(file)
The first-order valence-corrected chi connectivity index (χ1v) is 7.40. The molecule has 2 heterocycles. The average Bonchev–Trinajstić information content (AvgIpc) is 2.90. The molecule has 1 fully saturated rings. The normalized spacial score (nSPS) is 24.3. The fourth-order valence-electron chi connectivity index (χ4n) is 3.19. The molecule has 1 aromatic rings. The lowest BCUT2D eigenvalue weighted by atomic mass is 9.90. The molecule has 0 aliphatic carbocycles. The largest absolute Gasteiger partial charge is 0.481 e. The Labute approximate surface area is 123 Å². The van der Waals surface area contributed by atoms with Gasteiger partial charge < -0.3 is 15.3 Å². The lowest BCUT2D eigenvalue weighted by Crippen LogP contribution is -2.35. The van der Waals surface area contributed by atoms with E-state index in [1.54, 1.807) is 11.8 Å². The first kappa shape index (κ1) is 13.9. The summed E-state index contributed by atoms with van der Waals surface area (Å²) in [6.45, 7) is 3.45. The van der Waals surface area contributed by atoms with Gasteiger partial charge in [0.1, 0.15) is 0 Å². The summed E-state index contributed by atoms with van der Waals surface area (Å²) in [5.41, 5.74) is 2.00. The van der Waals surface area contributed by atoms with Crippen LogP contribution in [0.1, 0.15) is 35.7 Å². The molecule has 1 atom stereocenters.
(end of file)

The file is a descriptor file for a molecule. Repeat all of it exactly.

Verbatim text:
The first-order valence-corrected chi connectivity index (χ1v) is 7.40. The molecule has 2 heterocycles. The average Bonchev–Trinajstić information content (AvgIpc) is 2.90. The molecule has 1 fully saturated rings. The normalized spacial score (nSPS) is 24.3. The fourth-order valence-electron chi connectivity index (χ4n) is 3.19. The molecule has 1 aromatic rings. The lowest BCUT2D eigenvalue weighted by atomic mass is 9.90. The molecule has 0 aliphatic carbocycles. The largest absolute Gasteiger partial charge is 0.481 e. The Labute approximate surface area is 123 Å². The van der Waals surface area contributed by atoms with Gasteiger partial charge < -0.3 is 15.3 Å². The lowest BCUT2D eigenvalue weighted by Crippen LogP contribution is -2.35. The van der Waals surface area contributed by atoms with E-state index in [1.54, 1.807) is 11.8 Å². The first kappa shape index (κ1) is 13.9. The summed E-state index contributed by atoms with van der Waals surface area (Å²) in [6.45, 7) is 3.45. The van der Waals surface area contributed by atoms with Gasteiger partial charge in [0.1, 0.15) is 0 Å². The summed E-state index contributed by atoms with van der Waals surface area (Å²) in [5.41, 5.74) is 2.00. The van der Waals surface area contributed by atoms with Crippen LogP contribution in [0.1, 0.15) is 35.7 Å². The molecule has 1 atom stereocenters.